As children we all learned that the sun rises in the east and sets in the west, a detail I never questioned, although I was dimly aware that the August sun is different from the June sun and that the December sun can unaccountably blind me when driving in the early morning or late afternoon. However, if the sun rises in the east every day, why doesn’t it hit the same garden areas throughout the year?
In reality the sun spends just a couple of days in the year rising in the east and setting in the west. In June, July and August, the sun rises in the northeast before disappearing in the northwest. In December, January and February, the pattern changes with a southeastern sunrise and a southwestern sunset. It is only in late March and late September that the sun actually rises in the east and sets in the west. On the winter solstice, Dec. 21, the sun is at its lowest point in the sky while during the summer solstice, June 21, it is at its highest.
How does this affect us gardeners? You might think that it’s the cold that puts plants to sleep and the warm air that causes them to stir from their winter slumber. Actually, many plants react to the lengthening daylight hours. My roses begin to put out new growth in February when we’re still quite chilly in the Piedmont with many freezing nights. February is the month when many plants begin stirring, although there are some plants like dahlias that need warm soil before they deign to make an appearance.
Plants get their energy from the sun. In grammar school we all learned about photosynthesis, the process by which leaves make food to send down to the roots. As gardeners, we have to calculate when these plants need this energy from the sun. Let me explain.
Facing north, my back yard can comfortably house in the summer a myriad of daylilies, plants that are the ultimate sun lovers. Yet, in the winter, this same back yard resembles Antarctica: my back steps, which broil in the summer sun, cannot melt snow, much less ice, in the winter. Three years ago a volunteer redbud, Cercis chinensis, suddenly appeared in the backyard. Now, I love redbuds, but this redbud was somewhat of a disappointment, as it never bloomed. I blamed the problem on youth and immaturity until I planted two crapemyrtles in the same area.
The two crapemyrtles bloomed throughout the summer into the fall, greatly overshadowing the bloomless redbud. Finally, I figured out the problem: redbuds are programmed to bloom before the leaves of neighboring trees appear. Consequently, they need to build up their energy in late January if they are to flower in March – and in January, my back yard features little sun. Crapemyrtles, on the other hand, begin to bloom in late June, so they receive the needed energy in April and May, a time when the sun has begun to appear in the back yard.
It has become apparent to me that plants need a certain amount of sunlight for growth – but they need it in differing amounts throughout the year, just as shade-loving and sun-loving plants need different amounts of sun. The daylilies can thrive in my Antarctica because they are asleep in winter and begin to build up energy reserves in April and May before their June bloom cycle. Because the crapemyrtles wake up later than the redbuds, they, too, can survive Antarctica and bloom at their appointed time because there is enough sun to help them build the necessary energy reserves.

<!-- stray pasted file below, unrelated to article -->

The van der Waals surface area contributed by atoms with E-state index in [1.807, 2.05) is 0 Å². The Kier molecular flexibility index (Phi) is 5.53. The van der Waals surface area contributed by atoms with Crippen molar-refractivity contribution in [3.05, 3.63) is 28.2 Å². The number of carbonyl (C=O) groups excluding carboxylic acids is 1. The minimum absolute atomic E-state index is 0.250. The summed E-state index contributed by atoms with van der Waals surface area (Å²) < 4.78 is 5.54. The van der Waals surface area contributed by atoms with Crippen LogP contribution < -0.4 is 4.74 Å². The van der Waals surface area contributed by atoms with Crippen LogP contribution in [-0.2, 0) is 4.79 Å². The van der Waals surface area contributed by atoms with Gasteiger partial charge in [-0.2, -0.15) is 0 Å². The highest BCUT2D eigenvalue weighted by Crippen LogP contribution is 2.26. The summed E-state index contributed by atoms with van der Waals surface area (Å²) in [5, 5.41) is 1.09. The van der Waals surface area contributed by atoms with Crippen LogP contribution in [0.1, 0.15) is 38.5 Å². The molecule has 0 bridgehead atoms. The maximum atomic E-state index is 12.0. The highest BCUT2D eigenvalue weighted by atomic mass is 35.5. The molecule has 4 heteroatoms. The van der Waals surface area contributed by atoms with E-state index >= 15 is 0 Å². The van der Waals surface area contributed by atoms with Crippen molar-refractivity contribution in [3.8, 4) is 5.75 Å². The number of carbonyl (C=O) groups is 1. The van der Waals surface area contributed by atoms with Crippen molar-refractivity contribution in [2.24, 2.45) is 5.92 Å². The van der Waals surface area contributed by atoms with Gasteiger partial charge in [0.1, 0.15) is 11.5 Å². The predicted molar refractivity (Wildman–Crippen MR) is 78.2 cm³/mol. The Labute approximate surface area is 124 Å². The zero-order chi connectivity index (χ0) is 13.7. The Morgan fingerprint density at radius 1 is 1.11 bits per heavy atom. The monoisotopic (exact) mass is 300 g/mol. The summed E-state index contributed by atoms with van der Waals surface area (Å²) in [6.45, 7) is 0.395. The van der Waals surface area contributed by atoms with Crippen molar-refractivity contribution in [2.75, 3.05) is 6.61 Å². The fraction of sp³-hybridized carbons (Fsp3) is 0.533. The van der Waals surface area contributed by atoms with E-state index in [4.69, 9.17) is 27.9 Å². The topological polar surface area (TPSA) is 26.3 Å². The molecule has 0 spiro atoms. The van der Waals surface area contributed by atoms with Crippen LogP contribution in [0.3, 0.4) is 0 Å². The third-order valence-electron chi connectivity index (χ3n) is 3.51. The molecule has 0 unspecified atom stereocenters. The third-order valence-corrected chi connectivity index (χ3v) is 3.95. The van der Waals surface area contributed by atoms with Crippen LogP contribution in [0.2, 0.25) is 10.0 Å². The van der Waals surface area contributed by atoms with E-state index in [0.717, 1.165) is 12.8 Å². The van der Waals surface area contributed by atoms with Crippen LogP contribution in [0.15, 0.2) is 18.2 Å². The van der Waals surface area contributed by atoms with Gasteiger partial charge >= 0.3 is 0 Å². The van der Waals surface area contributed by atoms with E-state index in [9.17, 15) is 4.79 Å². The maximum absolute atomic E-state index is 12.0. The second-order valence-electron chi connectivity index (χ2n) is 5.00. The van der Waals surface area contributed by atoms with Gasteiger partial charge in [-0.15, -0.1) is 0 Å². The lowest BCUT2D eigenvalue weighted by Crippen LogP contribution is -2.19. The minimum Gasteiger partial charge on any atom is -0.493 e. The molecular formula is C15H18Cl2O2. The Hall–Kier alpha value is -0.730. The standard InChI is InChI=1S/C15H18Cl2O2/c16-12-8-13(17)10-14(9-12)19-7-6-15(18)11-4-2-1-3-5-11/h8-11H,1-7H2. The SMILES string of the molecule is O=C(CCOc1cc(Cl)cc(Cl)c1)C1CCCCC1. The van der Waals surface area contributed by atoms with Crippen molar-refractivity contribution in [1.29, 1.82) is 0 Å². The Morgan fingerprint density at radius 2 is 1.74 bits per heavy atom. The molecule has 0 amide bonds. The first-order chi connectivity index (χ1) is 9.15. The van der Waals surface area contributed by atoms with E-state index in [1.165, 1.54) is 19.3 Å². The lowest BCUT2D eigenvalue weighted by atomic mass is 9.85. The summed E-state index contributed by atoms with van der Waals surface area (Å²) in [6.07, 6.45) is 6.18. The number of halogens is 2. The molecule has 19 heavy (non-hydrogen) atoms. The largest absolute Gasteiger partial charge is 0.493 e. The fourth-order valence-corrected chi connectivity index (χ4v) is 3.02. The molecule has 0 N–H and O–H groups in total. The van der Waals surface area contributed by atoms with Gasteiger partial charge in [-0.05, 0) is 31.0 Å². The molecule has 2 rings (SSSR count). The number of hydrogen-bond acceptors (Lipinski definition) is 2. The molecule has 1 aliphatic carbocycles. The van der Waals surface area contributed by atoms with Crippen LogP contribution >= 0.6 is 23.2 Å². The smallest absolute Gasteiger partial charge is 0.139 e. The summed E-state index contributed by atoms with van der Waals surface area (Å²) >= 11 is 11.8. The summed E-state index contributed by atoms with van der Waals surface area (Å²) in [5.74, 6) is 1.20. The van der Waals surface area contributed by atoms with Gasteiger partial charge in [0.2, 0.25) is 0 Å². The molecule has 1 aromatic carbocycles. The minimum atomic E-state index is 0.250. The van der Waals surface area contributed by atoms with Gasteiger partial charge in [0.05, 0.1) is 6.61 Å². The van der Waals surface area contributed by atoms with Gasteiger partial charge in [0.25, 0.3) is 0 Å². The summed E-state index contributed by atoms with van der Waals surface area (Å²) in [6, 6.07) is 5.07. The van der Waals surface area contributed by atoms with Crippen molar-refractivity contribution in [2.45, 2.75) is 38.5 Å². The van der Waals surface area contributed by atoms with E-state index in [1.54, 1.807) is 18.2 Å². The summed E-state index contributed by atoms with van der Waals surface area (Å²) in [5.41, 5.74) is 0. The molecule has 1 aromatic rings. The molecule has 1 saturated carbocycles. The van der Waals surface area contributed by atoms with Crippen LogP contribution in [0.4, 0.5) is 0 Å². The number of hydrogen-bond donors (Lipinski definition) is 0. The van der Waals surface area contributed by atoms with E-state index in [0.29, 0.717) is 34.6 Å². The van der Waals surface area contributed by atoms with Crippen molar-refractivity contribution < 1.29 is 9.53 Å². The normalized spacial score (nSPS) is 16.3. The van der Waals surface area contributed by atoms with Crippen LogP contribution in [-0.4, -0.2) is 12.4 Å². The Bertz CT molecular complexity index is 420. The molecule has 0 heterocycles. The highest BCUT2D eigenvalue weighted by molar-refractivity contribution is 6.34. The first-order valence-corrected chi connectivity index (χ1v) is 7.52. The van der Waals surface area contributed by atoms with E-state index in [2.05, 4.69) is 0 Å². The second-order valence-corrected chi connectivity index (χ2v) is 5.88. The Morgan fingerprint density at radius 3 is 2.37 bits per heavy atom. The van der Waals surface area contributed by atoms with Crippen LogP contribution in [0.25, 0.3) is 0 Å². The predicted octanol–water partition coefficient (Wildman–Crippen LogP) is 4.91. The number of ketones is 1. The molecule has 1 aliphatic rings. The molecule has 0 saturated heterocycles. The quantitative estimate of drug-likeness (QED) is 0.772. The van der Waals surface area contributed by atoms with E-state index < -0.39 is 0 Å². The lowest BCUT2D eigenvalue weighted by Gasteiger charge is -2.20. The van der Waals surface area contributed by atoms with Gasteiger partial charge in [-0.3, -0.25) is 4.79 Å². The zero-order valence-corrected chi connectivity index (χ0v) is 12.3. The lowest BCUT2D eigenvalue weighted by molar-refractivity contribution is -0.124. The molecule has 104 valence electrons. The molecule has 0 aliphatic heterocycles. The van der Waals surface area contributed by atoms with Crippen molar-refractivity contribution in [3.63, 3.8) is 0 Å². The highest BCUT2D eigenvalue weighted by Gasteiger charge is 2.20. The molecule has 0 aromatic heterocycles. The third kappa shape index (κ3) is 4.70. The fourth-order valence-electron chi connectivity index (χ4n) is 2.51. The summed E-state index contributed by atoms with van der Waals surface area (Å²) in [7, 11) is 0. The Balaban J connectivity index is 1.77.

The experts exhort us to plant the right plant in the right place, but this is harder to achieve than it sounds because the sun is continually moving. My climbing rose, “Cl. Cécile Brünner,” only blooms in mid-April for me, although she is a reliable rose that should rebloom. The reason? My neighbor’s trees are bare in March, allowing my Cécile to soak up the sun for her April début. After the first bloom cycle, my neighbor’s trees have leafed out, leaving Cécile with too little direct sunlight to put on another show.
So now the task before me is this: I have to study different contours of the garden at different times of the year to see when and where the sun reaches the plants. I find that taking pictures is the way to do it. By making a photographic record four times a year (approximately Dec. 21, March 21, June 21 and Sept. 21) and considering various bloom cycles, I am able to determine which plants should go where. During those four days I take pictures at 9 a.m., noon and 3 p.m., giving me an accurate record of when the sun hits a particular area.
By keeping a photographic record of the sunlight in my garden, I can determine if the early bloomers will receive enough sunlight to perform. I can also deduce where the harsh afternoon sun of summer will land. Many sun-loving plants, including roses, fare better with a little protection from the afternoon sun, which is much hotter than the summer morning sun.
There are many things we can change in the garden. We can amend the soil, we can water the roots of plants during a dry spell, and we can give our plants nourishment in the form of fertilizer. The one thing we cannot change is the course of the sun. If we remember that the sun will march from the southeast to the northeast back to the southeast in the course of a year, setting in the southwest, northwest and many points in between, this can give our plants a head start. And we gardeners know that is a good thing.